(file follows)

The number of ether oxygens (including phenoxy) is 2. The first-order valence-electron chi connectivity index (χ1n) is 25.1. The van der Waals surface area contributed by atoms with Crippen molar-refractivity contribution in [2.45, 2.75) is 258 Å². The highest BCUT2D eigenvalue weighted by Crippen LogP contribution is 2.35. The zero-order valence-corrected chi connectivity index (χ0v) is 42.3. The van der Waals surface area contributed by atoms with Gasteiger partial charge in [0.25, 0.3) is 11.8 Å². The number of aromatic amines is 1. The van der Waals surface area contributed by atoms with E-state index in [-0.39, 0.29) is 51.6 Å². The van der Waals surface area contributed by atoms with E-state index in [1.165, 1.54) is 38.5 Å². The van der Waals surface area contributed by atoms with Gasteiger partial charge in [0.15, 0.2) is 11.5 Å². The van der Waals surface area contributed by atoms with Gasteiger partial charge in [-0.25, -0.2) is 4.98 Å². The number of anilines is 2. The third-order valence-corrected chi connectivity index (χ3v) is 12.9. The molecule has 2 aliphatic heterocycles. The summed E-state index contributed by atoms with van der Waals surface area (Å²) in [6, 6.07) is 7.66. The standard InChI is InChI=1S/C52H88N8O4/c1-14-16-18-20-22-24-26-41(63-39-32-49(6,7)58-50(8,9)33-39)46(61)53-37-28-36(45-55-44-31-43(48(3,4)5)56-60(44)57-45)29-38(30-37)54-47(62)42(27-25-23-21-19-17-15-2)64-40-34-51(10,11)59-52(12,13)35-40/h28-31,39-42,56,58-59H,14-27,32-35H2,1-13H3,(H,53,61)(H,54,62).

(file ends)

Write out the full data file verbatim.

The number of ether oxygens (including phenoxy) is 2. The first-order valence-electron chi connectivity index (χ1n) is 25.1. The van der Waals surface area contributed by atoms with Crippen molar-refractivity contribution in [2.45, 2.75) is 258 Å². The highest BCUT2D eigenvalue weighted by Crippen LogP contribution is 2.35. The zero-order valence-corrected chi connectivity index (χ0v) is 42.3. The van der Waals surface area contributed by atoms with Gasteiger partial charge in [0.25, 0.3) is 11.8 Å². The number of aromatic amines is 1. The van der Waals surface area contributed by atoms with E-state index in [-0.39, 0.29) is 51.6 Å². The van der Waals surface area contributed by atoms with E-state index in [1.165, 1.54) is 38.5 Å². The van der Waals surface area contributed by atoms with Gasteiger partial charge in [0.15, 0.2) is 11.5 Å². The van der Waals surface area contributed by atoms with Gasteiger partial charge in [-0.25, -0.2) is 4.98 Å². The number of anilines is 2. The third-order valence-corrected chi connectivity index (χ3v) is 12.9. The molecule has 2 aliphatic heterocycles. The summed E-state index contributed by atoms with van der Waals surface area (Å²) in [6, 6.07) is 7.66. The standard InChI is InChI=1S/C52H88N8O4/c1-14-16-18-20-22-24-26-41(63-39-32-49(6,7)58-50(8,9)33-39)46(61)53-37-28-36(45-55-44-31-43(48(3,4)5)56-60(44)57-45)29-38(30-37)54-47(62)42(27-25-23-21-19-17-15-2)64-40-34-51(10,11)59-52(12,13)35-40/h28-31,39-42,56,58-59H,14-27,32-35H2,1-13H3,(H,53,61)(H,54,62).